This section will conclude Chapter 8. At 56 verses, Chapter 8 is one of the longer chapters in Luke. In this post we will finish the story of Jairus and his daughter. We’ve done an intro for this already, so let’s go straight to the
49Ἔτι αὐτοῦ λαλοῦντος ἔρχεταί τις παρὰ τοῦ ἀρχισυναγώγου λέγων ὅτι Τέθνηκεν ἡ θυγάτηρ σου, μηκέτι σκύλλε τὸν διδάσκαλον.
(While) he was yet speaking, someone from those surrounding the ruler of the synagogue came, saying that “Your daughter has dies. Don’t disturb the teacher any longer.”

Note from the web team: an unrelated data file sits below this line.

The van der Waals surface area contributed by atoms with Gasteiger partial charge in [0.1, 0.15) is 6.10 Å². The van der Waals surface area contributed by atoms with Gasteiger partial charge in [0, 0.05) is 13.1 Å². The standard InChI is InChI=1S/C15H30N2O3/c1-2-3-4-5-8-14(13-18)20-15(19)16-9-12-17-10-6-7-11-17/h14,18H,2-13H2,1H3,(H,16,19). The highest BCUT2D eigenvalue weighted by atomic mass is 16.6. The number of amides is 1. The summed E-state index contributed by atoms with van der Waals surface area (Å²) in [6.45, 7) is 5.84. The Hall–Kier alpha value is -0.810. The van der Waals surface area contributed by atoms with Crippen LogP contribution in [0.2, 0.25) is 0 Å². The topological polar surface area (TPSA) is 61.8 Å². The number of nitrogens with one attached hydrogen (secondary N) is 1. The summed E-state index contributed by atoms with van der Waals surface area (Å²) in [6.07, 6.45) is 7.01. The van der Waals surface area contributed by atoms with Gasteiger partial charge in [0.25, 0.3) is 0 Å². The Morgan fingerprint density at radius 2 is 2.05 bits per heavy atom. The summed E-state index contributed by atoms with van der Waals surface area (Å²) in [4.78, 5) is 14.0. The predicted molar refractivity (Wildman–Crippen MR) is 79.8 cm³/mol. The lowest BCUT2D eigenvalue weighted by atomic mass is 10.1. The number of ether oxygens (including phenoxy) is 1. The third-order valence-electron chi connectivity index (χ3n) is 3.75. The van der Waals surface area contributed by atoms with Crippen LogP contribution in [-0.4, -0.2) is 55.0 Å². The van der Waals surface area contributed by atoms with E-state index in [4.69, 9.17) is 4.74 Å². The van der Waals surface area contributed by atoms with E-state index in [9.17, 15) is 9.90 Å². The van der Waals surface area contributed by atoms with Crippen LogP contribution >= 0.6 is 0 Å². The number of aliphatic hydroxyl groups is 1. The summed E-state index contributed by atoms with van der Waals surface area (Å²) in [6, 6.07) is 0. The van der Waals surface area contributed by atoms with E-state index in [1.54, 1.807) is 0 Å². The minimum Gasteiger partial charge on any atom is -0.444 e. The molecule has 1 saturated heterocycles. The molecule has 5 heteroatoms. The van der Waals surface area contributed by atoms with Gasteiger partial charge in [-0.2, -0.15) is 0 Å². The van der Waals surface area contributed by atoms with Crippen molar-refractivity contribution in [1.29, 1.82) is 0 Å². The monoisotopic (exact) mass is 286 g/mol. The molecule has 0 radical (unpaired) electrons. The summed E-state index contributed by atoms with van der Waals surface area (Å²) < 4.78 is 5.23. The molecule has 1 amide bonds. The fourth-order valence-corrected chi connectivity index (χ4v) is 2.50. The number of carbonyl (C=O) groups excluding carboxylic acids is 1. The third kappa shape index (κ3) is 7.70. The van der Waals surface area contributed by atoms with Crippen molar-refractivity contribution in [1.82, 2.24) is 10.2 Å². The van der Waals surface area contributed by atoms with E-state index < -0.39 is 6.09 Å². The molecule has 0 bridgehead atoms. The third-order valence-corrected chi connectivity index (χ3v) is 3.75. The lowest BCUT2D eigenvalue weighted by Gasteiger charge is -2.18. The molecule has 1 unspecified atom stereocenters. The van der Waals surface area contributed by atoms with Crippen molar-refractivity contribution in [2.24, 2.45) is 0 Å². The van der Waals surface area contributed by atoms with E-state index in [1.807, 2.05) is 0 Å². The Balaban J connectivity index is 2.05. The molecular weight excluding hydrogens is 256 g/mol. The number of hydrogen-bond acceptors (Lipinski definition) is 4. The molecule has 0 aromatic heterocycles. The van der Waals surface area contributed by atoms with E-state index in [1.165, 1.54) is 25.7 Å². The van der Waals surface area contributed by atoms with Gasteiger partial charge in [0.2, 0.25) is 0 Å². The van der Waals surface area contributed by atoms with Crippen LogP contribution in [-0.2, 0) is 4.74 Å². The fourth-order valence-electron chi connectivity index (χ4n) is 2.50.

Recall that only Mark and Luke name this official, who is a “leader of the synagogue”. My initial reaction is to be suspicious of this term, but one of the commentary/dictionaries at TheBible.org* says that this was a thing, and that it had a Hebrew/Aramaic term behind it. I suppose it makes sense. The full-blown Rabbinic Judaism, more or less as we think of it today, had not yet developed by the time of Jesus, or even the evangelists. And today, as I understand it, “synagogue” and “temple” are more or less synonymous terms. They were not in the first century. There was one temple, the Temple in Jerusalem. There were synagogues scattered about. I don’t know the full practice, but from what we read, it seems to be something not entirely dissimilar to the concept now, except perhaps not as formal. And it would make sense that there was a person in charge. And interestingly, neither does Matthew use this term; rather, he calls the man simply a “ruler”, obviously a more generic term. We know it’s highly probable that both Matthew and Luke read Mark, so here, as always, we question the choices made by each subsequent writer. I wonder if there is a literature analyzing the way each of the other two handled Markan pericopes (oooh, sound all bible-scholary, no?). One thing that the Q people demand–and that is the correct word: demand–is that people who don’t accept Q have to come up with a “redactionally consistent” explanation for every instance that Luke differs from Matthew in the so-called Q material. Really? If so, then I demand a redactionally consistent explanation for every time Matthew changes Mark.